Final Project

The final project of the class requires original work and is intended to give an introduction to the research process. It will require more effort than the first two assignments. We would like you to start early, send e-mail updates often to the teaching staff, and manage the project to finish by the end of the quarter. You may choose to do either:

  • an original research project in the area of computer networking or

  • reproduce a result from a networking paper that hasn't been reproduced in previous iterations of CS244.

For a reproduction project, here are some sample questions your project might try to answer:

  • Does the primary result in the paper hold up? Can you generate a plot or graph that looks the same as one of the main figures in the original paper, and explain where it came from?

  • What kind of “reproduction” is appropriate? Most plots can be reproduced if you simply re-plot the authors’ original data on the same axes. Can the data be generated afresh? Are the assumptions behind the data-generating process, and the way the system was compared with prior work, realistic? Do your results support the paper's claims about the generalizability, or applicability, of the results? (Your reproduction effort should be designed in a way that it can, in principle, detect if the original paper is wrong.)

  • What was difficult to reproduce? Were you able to package the contribution of the paper in a way that makes it easier for future “reproducteurs” to reproduce the major results?

  • What happens if you vary a parameter the original experimenter didn't consider?

  • Having reproduced the primary result, can you now extend or improve the work?

  • Can you find a simplification to the system that still preserves most of the claimed improvements? If so, this can indicate that the original authors are mistaken about why their system outperforms prior work.

See the “Searching for Interesting Papers” section below for ideas on where to look for recent or interesting papers. The previous class projects are on the Reproducing Network Research site.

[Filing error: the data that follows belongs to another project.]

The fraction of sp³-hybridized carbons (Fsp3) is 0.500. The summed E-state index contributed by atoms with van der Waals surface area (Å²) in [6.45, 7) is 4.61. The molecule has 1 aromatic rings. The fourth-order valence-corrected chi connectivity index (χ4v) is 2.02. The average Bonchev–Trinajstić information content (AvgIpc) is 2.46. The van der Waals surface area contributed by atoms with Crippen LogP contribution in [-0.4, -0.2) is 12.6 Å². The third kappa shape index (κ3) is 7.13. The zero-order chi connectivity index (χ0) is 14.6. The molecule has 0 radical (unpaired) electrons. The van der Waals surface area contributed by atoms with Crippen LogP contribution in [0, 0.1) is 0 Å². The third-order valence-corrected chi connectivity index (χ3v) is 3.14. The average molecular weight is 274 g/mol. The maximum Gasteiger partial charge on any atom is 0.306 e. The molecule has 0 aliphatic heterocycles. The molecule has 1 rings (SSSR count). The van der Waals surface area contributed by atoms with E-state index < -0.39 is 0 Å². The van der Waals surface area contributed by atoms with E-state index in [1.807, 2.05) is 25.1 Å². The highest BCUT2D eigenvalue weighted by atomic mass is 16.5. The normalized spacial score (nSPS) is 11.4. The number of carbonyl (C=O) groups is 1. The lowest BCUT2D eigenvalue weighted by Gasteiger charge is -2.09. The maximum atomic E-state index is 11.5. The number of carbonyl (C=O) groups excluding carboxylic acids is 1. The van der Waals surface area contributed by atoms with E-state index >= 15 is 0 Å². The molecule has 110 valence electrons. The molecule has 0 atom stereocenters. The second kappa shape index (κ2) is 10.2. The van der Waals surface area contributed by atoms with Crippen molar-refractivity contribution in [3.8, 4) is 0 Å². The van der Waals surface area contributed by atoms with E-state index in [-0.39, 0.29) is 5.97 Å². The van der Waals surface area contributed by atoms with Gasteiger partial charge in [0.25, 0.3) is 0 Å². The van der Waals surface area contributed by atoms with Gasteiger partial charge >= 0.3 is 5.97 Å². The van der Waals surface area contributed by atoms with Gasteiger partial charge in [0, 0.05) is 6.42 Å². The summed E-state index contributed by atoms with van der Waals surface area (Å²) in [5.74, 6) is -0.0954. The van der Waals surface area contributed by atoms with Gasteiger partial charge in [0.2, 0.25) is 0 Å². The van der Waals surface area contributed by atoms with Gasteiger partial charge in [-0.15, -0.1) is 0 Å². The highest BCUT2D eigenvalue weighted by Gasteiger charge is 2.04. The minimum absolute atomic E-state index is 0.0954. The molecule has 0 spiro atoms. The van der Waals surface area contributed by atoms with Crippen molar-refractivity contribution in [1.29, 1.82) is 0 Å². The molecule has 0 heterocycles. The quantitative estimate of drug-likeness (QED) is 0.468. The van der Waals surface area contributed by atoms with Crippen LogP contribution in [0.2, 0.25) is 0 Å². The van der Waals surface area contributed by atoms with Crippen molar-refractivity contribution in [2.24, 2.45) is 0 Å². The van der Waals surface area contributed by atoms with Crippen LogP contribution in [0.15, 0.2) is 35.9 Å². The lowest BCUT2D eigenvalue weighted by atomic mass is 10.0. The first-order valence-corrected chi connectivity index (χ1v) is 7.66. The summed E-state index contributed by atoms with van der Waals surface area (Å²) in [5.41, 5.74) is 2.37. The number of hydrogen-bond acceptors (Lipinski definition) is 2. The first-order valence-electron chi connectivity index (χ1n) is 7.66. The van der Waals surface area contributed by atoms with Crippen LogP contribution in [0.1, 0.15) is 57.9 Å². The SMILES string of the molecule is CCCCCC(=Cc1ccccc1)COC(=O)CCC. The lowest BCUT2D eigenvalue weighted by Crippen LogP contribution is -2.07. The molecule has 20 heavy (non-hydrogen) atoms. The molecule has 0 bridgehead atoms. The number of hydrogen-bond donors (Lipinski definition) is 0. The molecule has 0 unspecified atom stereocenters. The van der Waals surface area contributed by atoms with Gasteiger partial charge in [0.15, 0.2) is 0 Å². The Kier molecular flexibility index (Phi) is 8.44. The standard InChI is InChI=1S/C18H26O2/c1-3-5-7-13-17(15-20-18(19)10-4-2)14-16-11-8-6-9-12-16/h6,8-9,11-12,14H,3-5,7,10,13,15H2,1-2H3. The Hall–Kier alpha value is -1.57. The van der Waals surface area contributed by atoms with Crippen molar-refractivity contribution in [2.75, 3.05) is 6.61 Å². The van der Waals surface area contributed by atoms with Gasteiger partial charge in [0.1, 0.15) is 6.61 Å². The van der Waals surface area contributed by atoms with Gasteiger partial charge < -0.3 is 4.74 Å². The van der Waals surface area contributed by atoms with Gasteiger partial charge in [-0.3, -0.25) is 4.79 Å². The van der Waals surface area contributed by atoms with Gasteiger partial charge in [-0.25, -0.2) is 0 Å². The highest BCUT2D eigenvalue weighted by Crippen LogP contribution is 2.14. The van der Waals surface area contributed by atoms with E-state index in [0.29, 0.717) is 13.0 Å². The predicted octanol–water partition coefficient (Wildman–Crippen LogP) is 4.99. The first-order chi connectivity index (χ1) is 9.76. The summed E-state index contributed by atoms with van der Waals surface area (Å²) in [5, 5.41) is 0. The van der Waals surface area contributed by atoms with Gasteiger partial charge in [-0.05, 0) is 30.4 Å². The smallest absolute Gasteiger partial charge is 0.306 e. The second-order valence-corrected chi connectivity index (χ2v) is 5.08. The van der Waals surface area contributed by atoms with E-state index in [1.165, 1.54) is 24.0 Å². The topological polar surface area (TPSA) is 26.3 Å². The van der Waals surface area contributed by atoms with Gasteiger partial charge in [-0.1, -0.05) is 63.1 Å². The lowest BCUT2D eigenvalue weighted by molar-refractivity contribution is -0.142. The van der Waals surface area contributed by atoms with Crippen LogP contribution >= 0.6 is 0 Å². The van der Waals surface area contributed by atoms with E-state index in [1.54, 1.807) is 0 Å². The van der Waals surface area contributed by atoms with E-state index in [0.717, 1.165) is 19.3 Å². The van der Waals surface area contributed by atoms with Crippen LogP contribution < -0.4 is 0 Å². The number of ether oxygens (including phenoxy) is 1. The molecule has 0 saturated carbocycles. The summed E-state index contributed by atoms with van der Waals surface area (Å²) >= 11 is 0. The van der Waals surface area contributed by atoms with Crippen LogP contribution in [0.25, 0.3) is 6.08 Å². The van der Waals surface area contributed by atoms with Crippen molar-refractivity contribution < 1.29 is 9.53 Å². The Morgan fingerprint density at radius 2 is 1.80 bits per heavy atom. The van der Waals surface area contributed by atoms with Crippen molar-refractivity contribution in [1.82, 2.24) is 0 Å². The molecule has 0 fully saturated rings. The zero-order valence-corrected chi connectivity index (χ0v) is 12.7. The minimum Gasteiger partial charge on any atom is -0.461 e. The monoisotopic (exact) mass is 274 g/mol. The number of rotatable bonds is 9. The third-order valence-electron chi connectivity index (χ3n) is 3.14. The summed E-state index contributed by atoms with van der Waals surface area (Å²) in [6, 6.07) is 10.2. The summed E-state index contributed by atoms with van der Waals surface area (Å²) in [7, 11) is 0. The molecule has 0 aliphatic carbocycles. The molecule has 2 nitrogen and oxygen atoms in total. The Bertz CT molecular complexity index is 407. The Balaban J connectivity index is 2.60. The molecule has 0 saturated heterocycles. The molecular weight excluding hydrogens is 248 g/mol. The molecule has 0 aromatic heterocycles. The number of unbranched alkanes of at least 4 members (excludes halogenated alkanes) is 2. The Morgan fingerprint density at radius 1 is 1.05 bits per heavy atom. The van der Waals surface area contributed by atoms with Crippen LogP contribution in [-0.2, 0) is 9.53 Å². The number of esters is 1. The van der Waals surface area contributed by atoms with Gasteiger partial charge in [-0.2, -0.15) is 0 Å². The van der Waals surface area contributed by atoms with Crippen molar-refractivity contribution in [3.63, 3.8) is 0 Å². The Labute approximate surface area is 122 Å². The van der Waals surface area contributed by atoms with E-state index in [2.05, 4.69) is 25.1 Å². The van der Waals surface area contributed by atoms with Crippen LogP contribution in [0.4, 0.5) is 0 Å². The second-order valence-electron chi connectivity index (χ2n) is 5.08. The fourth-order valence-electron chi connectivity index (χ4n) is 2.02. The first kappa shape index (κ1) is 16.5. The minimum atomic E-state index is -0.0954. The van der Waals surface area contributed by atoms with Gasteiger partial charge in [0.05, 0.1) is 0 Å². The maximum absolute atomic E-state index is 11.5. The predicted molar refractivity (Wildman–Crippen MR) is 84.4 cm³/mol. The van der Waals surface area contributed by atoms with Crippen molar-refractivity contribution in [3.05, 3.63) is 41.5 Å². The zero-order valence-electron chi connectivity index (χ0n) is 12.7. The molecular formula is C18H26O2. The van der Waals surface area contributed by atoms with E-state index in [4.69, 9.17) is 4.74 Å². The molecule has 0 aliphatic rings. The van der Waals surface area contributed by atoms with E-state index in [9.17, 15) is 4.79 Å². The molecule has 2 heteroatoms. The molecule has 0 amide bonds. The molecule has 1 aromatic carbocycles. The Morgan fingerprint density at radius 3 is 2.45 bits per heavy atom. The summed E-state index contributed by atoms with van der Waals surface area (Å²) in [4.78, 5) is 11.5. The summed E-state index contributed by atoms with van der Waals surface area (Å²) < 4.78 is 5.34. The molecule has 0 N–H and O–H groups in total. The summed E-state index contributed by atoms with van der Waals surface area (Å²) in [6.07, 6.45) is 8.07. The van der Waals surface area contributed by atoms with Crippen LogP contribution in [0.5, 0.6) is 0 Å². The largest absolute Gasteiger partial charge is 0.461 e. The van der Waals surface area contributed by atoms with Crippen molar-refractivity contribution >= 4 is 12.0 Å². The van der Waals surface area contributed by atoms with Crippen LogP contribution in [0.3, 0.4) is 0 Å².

An original project can be a proof of concept of a novel networked system, an extension of existing work, or any research project that you could realistically extend to a conference-quality paper. Some types of conference papers include:

  • New systems. Questions to answer: how and why did you design the system the way you did? How does the system perform in comparison with prior work in similar areas? Why does it perform as it does (i.e., which design decisions account for what benefits)? What are the system's weaknesses and limitations?

  • Measurements. What can you learn (about the Internet, about another network, about applications, about people, about spam email, about cryptocurrency, about online video games, about social science) by using the tools of computer networking? What kind of measurement tools or techniques did you use, and what did they tell you about something in the real world? How can somebody reproduce your measurement? What are some weaknesses or potential confounders of your measurement?

  • Any other creative project using the tools or problem domain of computer networking.

Much of this project is intentionally underspecified, and you should pick a project that you have sufficient time and experience to accomplish. Depending on what you propose, your project could require using a profiler, modifying the Linux kernel, implementing a custom simulator, learning a new scripting language, proving an interesting new result, or coordinating a software development effort across multiple group members. You will likely need to read research papers outside of the class reading list or the particular paper you are trying to reproduce. (Check the references of any paper for the most closely related prior work, and read or skim the prior work!)

Your final deliverable will be a 4-6 page report about your project. You will be expected to: